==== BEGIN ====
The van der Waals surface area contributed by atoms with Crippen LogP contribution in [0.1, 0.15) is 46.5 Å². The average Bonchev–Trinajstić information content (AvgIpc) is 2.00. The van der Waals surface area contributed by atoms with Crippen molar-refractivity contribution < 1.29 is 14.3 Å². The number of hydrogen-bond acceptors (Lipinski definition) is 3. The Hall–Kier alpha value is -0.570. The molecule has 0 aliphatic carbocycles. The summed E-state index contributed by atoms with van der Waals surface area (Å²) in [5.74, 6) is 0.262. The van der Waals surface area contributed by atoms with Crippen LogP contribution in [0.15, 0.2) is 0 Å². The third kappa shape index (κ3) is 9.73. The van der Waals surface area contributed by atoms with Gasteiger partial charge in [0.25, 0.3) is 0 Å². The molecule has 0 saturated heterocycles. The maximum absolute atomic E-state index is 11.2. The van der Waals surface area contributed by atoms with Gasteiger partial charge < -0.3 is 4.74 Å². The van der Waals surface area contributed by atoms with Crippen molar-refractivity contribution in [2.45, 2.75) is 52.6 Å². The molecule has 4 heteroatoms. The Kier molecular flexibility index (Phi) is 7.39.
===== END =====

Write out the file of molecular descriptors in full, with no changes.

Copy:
The van der Waals surface area contributed by atoms with Crippen LogP contribution in [0.1, 0.15) is 46.5 Å². The average Bonchev–Trinajstić information content (AvgIpc) is 2.00. The van der Waals surface area contributed by atoms with Crippen molar-refractivity contribution < 1.29 is 14.3 Å². The number of hydrogen-bond acceptors (Lipinski definition) is 3. The Hall–Kier alpha value is -0.570. The molecule has 0 aliphatic carbocycles. The summed E-state index contributed by atoms with van der Waals surface area (Å²) in [5.74, 6) is 0.262. The van der Waals surface area contributed by atoms with Crippen LogP contribution in [0.15, 0.2) is 0 Å². The third kappa shape index (κ3) is 9.73. The van der Waals surface area contributed by atoms with Gasteiger partial charge in [0.25, 0.3) is 0 Å². The molecule has 0 saturated heterocycles. The maximum absolute atomic E-state index is 11.2. The van der Waals surface area contributed by atoms with Gasteiger partial charge < -0.3 is 4.74 Å². The van der Waals surface area contributed by atoms with Crippen molar-refractivity contribution in [2.45, 2.75) is 52.6 Å². The molecule has 4 heteroatoms. The Kier molecular flexibility index (Phi) is 7.39.